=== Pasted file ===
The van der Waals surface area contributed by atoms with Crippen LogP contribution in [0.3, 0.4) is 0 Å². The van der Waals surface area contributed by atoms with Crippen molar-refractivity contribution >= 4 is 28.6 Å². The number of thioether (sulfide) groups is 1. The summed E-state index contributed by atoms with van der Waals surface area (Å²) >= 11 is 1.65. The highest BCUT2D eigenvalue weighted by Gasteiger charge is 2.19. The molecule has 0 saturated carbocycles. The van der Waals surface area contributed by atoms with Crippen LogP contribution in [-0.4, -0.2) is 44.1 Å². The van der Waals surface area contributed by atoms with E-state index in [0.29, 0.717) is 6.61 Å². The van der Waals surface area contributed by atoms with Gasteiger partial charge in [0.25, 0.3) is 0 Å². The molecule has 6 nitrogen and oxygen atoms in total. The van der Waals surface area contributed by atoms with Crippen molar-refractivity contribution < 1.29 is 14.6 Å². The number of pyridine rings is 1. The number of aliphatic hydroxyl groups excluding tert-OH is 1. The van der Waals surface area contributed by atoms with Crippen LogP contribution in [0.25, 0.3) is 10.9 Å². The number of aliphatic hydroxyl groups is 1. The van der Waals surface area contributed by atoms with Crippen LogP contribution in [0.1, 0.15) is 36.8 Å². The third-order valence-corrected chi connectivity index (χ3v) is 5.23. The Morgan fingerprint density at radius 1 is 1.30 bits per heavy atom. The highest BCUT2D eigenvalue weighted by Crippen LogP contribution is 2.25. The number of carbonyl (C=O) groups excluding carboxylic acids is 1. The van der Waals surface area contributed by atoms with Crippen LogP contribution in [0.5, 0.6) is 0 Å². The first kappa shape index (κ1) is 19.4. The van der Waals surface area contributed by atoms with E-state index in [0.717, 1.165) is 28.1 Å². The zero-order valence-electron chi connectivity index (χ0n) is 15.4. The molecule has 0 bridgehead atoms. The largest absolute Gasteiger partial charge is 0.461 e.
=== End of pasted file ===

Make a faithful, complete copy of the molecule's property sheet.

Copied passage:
The van der Waals surface area contributed by atoms with Crippen LogP contribution in [0.3, 0.4) is 0 Å². The van der Waals surface area contributed by atoms with Crippen molar-refractivity contribution >= 4 is 28.6 Å². The number of thioether (sulfide) groups is 1. The summed E-state index contributed by atoms with van der Waals surface area (Å²) >= 11 is 1.65. The highest BCUT2D eigenvalue weighted by Gasteiger charge is 2.19. The molecule has 0 saturated carbocycles. The van der Waals surface area contributed by atoms with Crippen LogP contribution in [-0.4, -0.2) is 44.1 Å². The van der Waals surface area contributed by atoms with E-state index in [0.29, 0.717) is 6.61 Å². The van der Waals surface area contributed by atoms with Gasteiger partial charge in [0.25, 0.3) is 0 Å². The molecule has 6 nitrogen and oxygen atoms in total. The van der Waals surface area contributed by atoms with Crippen molar-refractivity contribution < 1.29 is 14.6 Å². The number of pyridine rings is 1. The number of aliphatic hydroxyl groups excluding tert-OH is 1. The van der Waals surface area contributed by atoms with Crippen LogP contribution in [0.25, 0.3) is 10.9 Å². The number of aliphatic hydroxyl groups is 1. The van der Waals surface area contributed by atoms with Crippen LogP contribution in [0.1, 0.15) is 36.8 Å². The third-order valence-corrected chi connectivity index (χ3v) is 5.23. The Morgan fingerprint density at radius 1 is 1.30 bits per heavy atom. The highest BCUT2D eigenvalue weighted by Crippen LogP contribution is 2.25. The number of carbonyl (C=O) groups excluding carboxylic acids is 1. The van der Waals surface area contributed by atoms with Crippen LogP contribution in [0.5, 0.6) is 0 Å². The first kappa shape index (κ1) is 19.4. The van der Waals surface area contributed by atoms with E-state index in [0.717, 1.165) is 28.1 Å². The zero-order valence-electron chi connectivity index (χ0n) is 15.4. The molecule has 0 bridgehead atoms. The largest absolute Gasteiger partial charge is 0.461 e.